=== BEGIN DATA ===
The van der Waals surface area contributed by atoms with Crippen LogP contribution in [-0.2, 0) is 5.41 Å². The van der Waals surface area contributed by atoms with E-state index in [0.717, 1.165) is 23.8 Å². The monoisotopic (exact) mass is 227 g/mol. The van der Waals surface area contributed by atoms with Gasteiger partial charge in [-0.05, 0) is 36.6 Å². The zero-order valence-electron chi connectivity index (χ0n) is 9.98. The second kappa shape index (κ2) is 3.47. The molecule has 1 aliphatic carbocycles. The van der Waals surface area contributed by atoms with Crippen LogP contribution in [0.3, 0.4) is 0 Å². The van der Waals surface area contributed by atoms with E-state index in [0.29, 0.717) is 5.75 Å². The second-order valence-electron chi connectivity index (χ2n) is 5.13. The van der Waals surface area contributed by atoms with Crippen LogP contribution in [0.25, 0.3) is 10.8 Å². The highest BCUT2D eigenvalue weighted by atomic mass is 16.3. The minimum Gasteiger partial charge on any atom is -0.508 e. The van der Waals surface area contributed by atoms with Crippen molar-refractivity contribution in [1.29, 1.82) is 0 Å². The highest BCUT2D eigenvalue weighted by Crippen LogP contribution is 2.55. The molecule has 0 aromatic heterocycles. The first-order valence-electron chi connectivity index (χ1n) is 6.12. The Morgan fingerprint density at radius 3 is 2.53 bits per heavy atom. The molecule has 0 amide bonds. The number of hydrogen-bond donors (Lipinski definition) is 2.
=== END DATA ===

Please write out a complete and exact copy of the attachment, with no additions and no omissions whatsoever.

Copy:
The van der Waals surface area contributed by atoms with Crippen LogP contribution in [-0.2, 0) is 5.41 Å². The van der Waals surface area contributed by atoms with E-state index in [0.717, 1.165) is 23.8 Å². The monoisotopic (exact) mass is 227 g/mol. The van der Waals surface area contributed by atoms with Gasteiger partial charge in [-0.05, 0) is 36.6 Å². The zero-order valence-electron chi connectivity index (χ0n) is 9.98. The second kappa shape index (κ2) is 3.47. The molecule has 1 aliphatic carbocycles. The van der Waals surface area contributed by atoms with Crippen LogP contribution in [0.3, 0.4) is 0 Å². The van der Waals surface area contributed by atoms with E-state index in [0.29, 0.717) is 5.75 Å². The second-order valence-electron chi connectivity index (χ2n) is 5.13. The van der Waals surface area contributed by atoms with Crippen LogP contribution in [0.25, 0.3) is 10.8 Å². The highest BCUT2D eigenvalue weighted by atomic mass is 16.3. The minimum Gasteiger partial charge on any atom is -0.508 e. The van der Waals surface area contributed by atoms with Crippen molar-refractivity contribution in [1.29, 1.82) is 0 Å². The highest BCUT2D eigenvalue weighted by Crippen LogP contribution is 2.55. The molecule has 0 aromatic heterocycles. The first-order valence-electron chi connectivity index (χ1n) is 6.12. The Morgan fingerprint density at radius 3 is 2.53 bits per heavy atom. The molecule has 0 amide bonds. The number of hydrogen-bond donors (Lipinski definition) is 2.